An article published on The Conversation has called for nurse practitioners to be ‘an additional tier’ of clinical support in aged care facilities.

The article by Professors from four faculties at The University of Technology Sydney (UTS) – Palliative Nursing, Law, Nursing Aged Care and Palliative Medicine – weighs into the debate about 24/7 nursing staff and the evolution of residential care since the Aged Care Act came into effect.

“Since 2008, the number of older Australians admitted to a residential aged care facility has remained steady, but the proportion of people with high-care needs has progressively increased,” the authors wrote.

“Currently, around half of people living in aged care have dementia, depression, or another mental health or behavioural condition. The proportion of older people requiring high care for complex needs, which includes assistance with all activities of daily living such as eating and bathing, has quadrupled from 13 per cent in 2009 to 61 per cent in 2016.”

“When the [Aged Care 1997] Act was introduced, more emphasis was placed on supporting older people to remain at home for as long as possible. Now, the transition to permanent care only occurs once all options have been exhausted.”

“…As a result, our aged care facilities are increasingly functioning as hospices for the frail elderly with complex care needs.

The authors argue the biggest flaw of the 1997 Act was “to repeal the legal requirement for all aged-care facilities to provide 24-hour registered nursing care to assess and manage resident’s changing clinical needs, wounds and unrelieved pain.”

Too few have access to the necessary help from a geriatric medicine specialist (doctor), psychologist or social worker. And their families have minimal access to psychological and social support, and bereavement follow-up.”

They note the Act has achieved the amalgamation of hostels and nursing homes into a single, user-pays, regulated system and the low interest bonds have fuelled much-needed capital works but argue the social model of care was idealistic.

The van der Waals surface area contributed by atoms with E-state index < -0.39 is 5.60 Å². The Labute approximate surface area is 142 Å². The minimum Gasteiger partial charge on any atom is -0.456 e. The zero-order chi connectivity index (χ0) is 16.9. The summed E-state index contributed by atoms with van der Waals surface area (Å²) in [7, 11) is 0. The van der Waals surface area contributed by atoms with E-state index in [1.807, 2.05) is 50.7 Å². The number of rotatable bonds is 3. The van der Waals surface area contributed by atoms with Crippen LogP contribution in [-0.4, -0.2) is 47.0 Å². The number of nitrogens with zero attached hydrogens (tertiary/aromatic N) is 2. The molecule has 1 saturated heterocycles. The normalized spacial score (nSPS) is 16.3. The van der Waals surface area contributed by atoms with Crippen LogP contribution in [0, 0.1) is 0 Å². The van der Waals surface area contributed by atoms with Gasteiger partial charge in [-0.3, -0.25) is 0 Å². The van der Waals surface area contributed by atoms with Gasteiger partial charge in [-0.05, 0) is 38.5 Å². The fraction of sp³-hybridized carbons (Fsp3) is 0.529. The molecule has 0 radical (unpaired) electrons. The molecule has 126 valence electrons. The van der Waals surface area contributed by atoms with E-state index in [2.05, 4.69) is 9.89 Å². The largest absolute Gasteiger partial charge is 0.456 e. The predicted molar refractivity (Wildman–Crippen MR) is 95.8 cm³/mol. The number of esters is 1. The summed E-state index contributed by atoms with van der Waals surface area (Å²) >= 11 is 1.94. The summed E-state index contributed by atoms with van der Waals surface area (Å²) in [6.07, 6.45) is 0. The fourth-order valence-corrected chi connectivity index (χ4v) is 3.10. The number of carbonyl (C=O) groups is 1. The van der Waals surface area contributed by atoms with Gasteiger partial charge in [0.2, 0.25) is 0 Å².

“The act’s repeal of the legal requirement for 24-hour nursing care reflected the social model of care underpinning the legislation. The idealistic yet impractical philosophy took the focus away from nursing and medical care. So now, the bulk of personal care is provided by a pool of untrained and unregulated aged-care workers supervised by a very small number of registered nurses.

“Registered nurses employed in aged care are central to assessing, planning, monitoring and delivering complex care to older people living in these facilities.”

“But there are too few registered nurses (and they are often managing the facility) so they have limited capacity to ensure the older person’s function, comfort and dignity is optimised, their mobility maintained and dependence minimised.”

“Aged care facilities lack the clinical infrastructure of our hospitals. So, if a registered nurse is not on duty, there are few people the unskilled care workers can call for timely clinical review.”

“If the GP can’t be contacted and the registered nurse is not on duty, an ambulance will be called and the frail older person will be transferred to hospital for assessment.”

“A new nursing skill mix model is urgently required in aged care to address the level of unmet health care needs.”

“At a minimum, the act should be amended to stipulate appropriate staffing requirements for the delivery of direct clinical care, including the presence of at least one registered nurse at all times.”

“As part of the skill mix, a higher ratio of registered nurses and enrolled nurses supported by a team of care workers is required.”

“The availability of a nurse practitioner, with advanced training and prescribing rights, and a geriatrician to all aged care facilities would do much to improve timely access to medical care.”

“It’s also likely the addition of this tier of health professionals into aged care would reduce the need for unnecessary emergency department presentations.”

View the full article here